What You Need to Know About “Pre-screened” or “Pre-approved” Credit Offers

What is a “pre-screened” or “pre-approved” credit offer, and why are institutions I’ve never inquired with before now reaching out to me?

If you’ve ever applied for new credit or a loan before, chances are you’ve received additional offers from other companies advertising that you’ve been “pre-screened” or “pre-approved” for a product they’re selling. Typically, this is not the company you’ve applied for credit through who is selling or sharing your information – but rather, it is information the credit bureaus share with companies who are seeking to advertise a product they’re selling with similar criteria.

So why do you receive these pre-screened offers in the first place, and is there anything you can do to opt-out of receiving these communications in the future? We’ll go over all that (and more!) below.

Here’s how pre-screened or pre-approved credit offers work:

Credit card companies, lenders, insurance companies, or other credit-issuing institutions use information from credit bureaus and reporting agencies to make firm offers of credit to consumers whose credit histories meet their criteria, like a minimum credit score. Major U.S. credit bureaus—such as Equifax, Transunion, and Experian—are legally allowed to share a list of eligible consumers’ information with credit issuers upon request.

Although a consumer may be pre-approved for that offered line of credit, it does not mean the credit-issuing company must give it to you. You will still need to apply and be approved. Once you do apply, the company can review your application and other information—like an updated credit report and income details—to determine whether your current standing still meets the criteria used when you were given the initial offer.

Does a pre-screened offer impact my credit score or credit report?

No, pre-screened offers will not hurt your credit—although they will be shown as inquiries on your credit report. (Note that the initial credit issuer you applied for credit with will be reflected as a hard inquiry, but subsequent pre-screened offers from other companies will not be shown as a hard inquiry.)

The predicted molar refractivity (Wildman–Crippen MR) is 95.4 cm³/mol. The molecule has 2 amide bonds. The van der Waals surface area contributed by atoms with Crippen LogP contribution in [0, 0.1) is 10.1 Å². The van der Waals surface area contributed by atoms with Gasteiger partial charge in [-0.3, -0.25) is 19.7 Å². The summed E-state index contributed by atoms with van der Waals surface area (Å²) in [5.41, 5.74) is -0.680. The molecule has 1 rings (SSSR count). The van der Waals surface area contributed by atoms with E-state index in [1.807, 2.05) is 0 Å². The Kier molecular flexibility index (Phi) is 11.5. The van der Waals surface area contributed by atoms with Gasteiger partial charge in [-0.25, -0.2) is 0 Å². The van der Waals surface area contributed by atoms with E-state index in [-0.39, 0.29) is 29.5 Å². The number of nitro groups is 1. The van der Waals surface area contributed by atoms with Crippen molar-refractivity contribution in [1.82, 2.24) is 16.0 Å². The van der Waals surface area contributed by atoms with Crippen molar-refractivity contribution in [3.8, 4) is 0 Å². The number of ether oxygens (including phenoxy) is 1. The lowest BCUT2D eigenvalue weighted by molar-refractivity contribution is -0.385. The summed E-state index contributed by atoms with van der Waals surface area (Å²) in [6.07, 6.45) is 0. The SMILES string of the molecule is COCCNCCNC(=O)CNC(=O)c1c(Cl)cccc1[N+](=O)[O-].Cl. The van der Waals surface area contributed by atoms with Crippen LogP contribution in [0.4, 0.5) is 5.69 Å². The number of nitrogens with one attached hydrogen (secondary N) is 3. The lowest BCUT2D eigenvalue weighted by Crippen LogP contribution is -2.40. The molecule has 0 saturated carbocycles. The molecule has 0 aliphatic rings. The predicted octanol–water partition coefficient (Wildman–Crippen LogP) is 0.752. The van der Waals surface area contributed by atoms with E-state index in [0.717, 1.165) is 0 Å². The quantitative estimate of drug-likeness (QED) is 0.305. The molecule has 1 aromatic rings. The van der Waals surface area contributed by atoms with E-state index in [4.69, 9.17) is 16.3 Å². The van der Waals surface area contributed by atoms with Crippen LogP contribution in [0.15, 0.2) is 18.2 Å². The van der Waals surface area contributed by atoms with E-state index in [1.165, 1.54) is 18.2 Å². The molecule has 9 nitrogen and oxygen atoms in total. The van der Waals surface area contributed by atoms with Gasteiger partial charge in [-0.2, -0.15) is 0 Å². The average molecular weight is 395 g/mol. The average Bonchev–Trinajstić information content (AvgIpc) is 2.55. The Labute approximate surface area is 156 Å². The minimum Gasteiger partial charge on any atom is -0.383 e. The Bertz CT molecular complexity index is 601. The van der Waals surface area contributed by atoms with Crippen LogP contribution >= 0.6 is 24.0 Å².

What are the pros and cons of receiving pre-screened offers?


  • If you are searching for a new line of credit, these offers can help you learn more about what’s available, compare costs, and find the best product to fit your needs.
  • The terms of pre-screened offers may be more favorable than those available to the general public. (Some companies may even only have available offers through pre-screenings!)
  • Since you were pre-selected for the offer, you can be turned down only under limited circumstances.


  • Pre-screened offers are essentially unsolicited mail—so they may clutter your email inbox or be an unwanted marketing communication delivered to your home. (They’re often seen as a wasteful use of print materials and postage resources.)
  • Although pre-screened offers are among the least common forms of identity theft, any mail that includes a person’s name and mailing address could potentially be stolen. (Fortunately, identity thieves usually need more personal information—which pre-screened offers don’t include.)
  • Any list of personal information stored—especially lists shared among agencies or companies—has the potential to be hacked or stolen. Data privacy violations of pre-screened customer lists are a risk, but not likely to be common.

How do I opt-out of receiving pre-screened offers?

Should you want to remove yourself from receiving pre-screened credit offers, you’ve got a couple options:

  • Opt-out for 5 years: Go to optoutprescreen.com or call 1-888-5-OPT-OUT (1-888-567-8688). The major credit bureaus operate this phone number and website.
  • Opt-out permanently: Visit optoutprescreen.com or call 1-888-5-OPT-OUT (1-888-567-8688) to start the process. To complete your request, you’ll need to sign and return the Permanent Opt-Out Election form (which you get online) once you’ve started the process.

When you call or visit optoutprescreen.com, they’ll ask for your personal information, including your name, address, Social Security number, and date of birth. The information you give is confidential and will be used only to process your request to opt-out.

Keep in mind that if a company’s offer isn’t based on pre-screening, opting-out won’t stop their mailings.

The bottom line:

Pre-screened or pre-approved offers are a marketing tactic for many credit issuers. And while these advertising efforts may be useful when seeking out a new credit opportunity, they may also be seen as a nuisance for consumers who do not wish to receive them. At the end of the day, it’s a personal preference on whether you’d like to opt-out of receiving pre-screened offers—so we advise you consider your options and ultimately make the best decision for you.

For more information on pre-screened credit offers, visit the Federal Trade Commission’s website.